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Hi everyone, I was just wondering what were the mistakes you made along your career path in any of the sciences, and what would you recommend any young person doing to avoid these mistakes...
Wow, thats an intense high school course load. Are all of those courses even offered in high school? I dont think ive ever heard of anyone taking diff eq in high school.take calc 1-3 + diff eq + linear algebra if you can in high school.
Wow, thats an intense high school course load. Are all of those courses even offered in high school? I dont think ive ever heard of anyone taking diff eq in high school.
you can take them at a local community collegeWow, thats an intense high school course load. Are all of those courses even offered in high school? I dont think ive ever heard of anyone taking diff eq in high school.
I would advise young people to take the more challenging course when you have a choice.Hi everyone, I was just wondering what were the mistakes you made along your career path in any of the sciences, and what would you recommend any young person doing to avoid these mistakes...
For science exactly this. Believe me, its not as hard as it sounds. It is actually quite easy and can be done by any average science student in highschool. I am teaching my brother now and he is learning it faster than I did in univeristy! Your science courses will always make refrence to this math, even if it is not an official prerequisite.take calc 1-3 + diff eq + linear algebra if you can in high school.
It depends what one means by "differential equations": I wouldn't imagine that the course with such a name covered the same material at every university.I honestly cannot imagine a high school student taking diff eq. That class fails so many students at the senior university level and requires such advanced mathematics from every discipline I don't know how a HS student could ever be prepared for it.
??? in my school differential equations is a sophmore/2000 level class and can be taken immediately after calc 2.I honestly cannot imagine a high school student taking diff eq. That class fails so many students at the senior university level and requires such advanced mathematics from every discipline I don't know how a HS student could ever be prepared for it.
Back to the OPs question, I really wish I would have gotten a minor in chemistry to go along with my BSME degree. Now that I'm at the master's level I'm finding it difficult to grasp many concepts in electrochemistry, polymer chemistry, and statistical thermodynamics that I really should know. Right now I'm studying chemistry for at least a half hour before I go to bed just so I can understand the papers that I read.
ODEs at the senior level? You must be talking about either PDEs or a theoretical course on ODEs that covers the existence theorems. Basic ODEs, like solving first and second order equations, are a joke. The only math you require is trigonometry and calculus, and a tad on imaginary numbers. You don't need to go into matrices and simulatenous equations. Highschoolers are perfectly capable of doing Calc 1-3 out of Stewart and ODEs out of Boyce in their senior years, maybe with summer school. Like ice said, to understand the theory and proofs is another matter best left for college. Computation techniques, imo, are easier to learn when you are young.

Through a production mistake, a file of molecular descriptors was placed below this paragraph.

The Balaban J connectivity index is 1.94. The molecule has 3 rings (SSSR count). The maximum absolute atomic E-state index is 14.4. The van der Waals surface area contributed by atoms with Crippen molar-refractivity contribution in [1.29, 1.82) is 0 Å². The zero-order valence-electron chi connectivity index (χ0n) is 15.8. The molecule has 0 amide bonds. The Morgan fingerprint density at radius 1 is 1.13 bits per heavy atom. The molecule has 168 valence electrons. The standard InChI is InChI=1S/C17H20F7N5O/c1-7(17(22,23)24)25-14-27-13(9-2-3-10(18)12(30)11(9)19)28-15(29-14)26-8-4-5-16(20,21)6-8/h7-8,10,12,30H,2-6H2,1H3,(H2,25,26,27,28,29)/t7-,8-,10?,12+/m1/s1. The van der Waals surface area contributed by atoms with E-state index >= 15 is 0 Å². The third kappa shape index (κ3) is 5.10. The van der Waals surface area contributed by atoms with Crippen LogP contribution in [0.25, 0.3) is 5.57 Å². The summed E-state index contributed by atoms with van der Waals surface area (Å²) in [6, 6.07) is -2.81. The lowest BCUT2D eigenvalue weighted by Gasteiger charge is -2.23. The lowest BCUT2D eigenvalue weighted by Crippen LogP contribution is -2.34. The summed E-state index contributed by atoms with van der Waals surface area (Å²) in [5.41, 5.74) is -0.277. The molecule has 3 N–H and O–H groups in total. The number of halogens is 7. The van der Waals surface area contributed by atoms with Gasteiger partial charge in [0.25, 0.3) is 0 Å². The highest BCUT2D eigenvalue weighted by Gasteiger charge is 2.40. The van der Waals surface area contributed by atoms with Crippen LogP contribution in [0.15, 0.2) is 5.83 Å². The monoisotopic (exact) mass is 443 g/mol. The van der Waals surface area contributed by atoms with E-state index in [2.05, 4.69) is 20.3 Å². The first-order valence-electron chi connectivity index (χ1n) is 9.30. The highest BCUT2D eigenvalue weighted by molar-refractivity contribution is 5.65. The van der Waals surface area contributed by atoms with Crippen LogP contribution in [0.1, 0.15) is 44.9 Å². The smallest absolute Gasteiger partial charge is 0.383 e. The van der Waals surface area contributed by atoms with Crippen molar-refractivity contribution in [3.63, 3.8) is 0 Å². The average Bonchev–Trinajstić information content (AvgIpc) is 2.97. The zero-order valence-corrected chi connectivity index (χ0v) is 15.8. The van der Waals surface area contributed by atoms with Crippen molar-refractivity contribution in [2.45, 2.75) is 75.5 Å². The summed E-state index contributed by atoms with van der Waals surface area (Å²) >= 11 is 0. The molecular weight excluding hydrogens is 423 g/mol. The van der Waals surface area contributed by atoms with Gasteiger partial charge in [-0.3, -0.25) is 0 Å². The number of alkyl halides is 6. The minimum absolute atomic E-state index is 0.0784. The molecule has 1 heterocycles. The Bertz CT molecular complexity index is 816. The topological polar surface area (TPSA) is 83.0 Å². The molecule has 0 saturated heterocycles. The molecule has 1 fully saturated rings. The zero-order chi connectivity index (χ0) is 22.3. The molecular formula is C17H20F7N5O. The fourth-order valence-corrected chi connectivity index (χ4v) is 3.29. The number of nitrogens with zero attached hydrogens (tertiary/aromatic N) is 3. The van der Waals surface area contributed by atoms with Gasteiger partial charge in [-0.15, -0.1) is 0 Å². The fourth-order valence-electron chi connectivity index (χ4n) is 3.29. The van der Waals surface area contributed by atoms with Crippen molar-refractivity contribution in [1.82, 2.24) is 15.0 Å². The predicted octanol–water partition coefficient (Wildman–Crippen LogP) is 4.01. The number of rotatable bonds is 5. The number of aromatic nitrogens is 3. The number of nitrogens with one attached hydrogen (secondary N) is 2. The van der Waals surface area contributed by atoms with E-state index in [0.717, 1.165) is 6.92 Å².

His high school was teaching a diff eq class? My [American] school doesn't even have a calculus II class ("AP Calculus BC"). But yes high school classes are dumbed down and serve as a primer for a university course and that's kind of expected for classes like that (otherwise they wouldn't have enough people who are capable of taking the class).Highschool ODES and comm college ODES courses are NOT exactly the same the HS one is dumbed down significantly such as business calculus is dumbed down for business students. I looked at a friend's HS ode notes and they were very basic, i took ODE in HS and it was much more complex, they don't transfer as the same thing HS/CC ODE classes, atleast where i live anyway.
Seconded.To the OP, take the most advanced courses that your school offers, and discipline yourself to scour the materials, study, do extra work, and strive for 100% scores on your tests.
I had the same attitude in high school as you did...but when I got to Uni I decided to buckle down and consequently earned a 3.74 during my first year (one C bringing me down...didn't go to that class for the final 7 weeks and paid the price [really low homework grade!]).My advice: don't bum off maths and physics (or chem/bio, if that's where you want to go). I'm in my first year at university, and bummed around a bit in school. 'As long as I can get good enough grades to get into uni, that will be fine, then I'll nail the As at university'. It didn't work for me, nor for anyone else who has tried.
Baaad move. I started behind other people, and I'm struggling to keep up. Now I feel like a completely wally for not learning properly in school. Honestly, what you do in school directly affects how well you do at university. Just try as hard as you can now, so you don't have to struggle later.
I don't know about mechanics, but Organic Chemistry I is mandatory, and I think OC II is partially covered in the mandatory part of the HS science curriculum anyway.nonsense, i know someone from india who took quantum mechanics, organic chemistry I & II in highschool (amazing what u can acomplish if you don't waste time with useless electives ie: art/drama/cooking lol)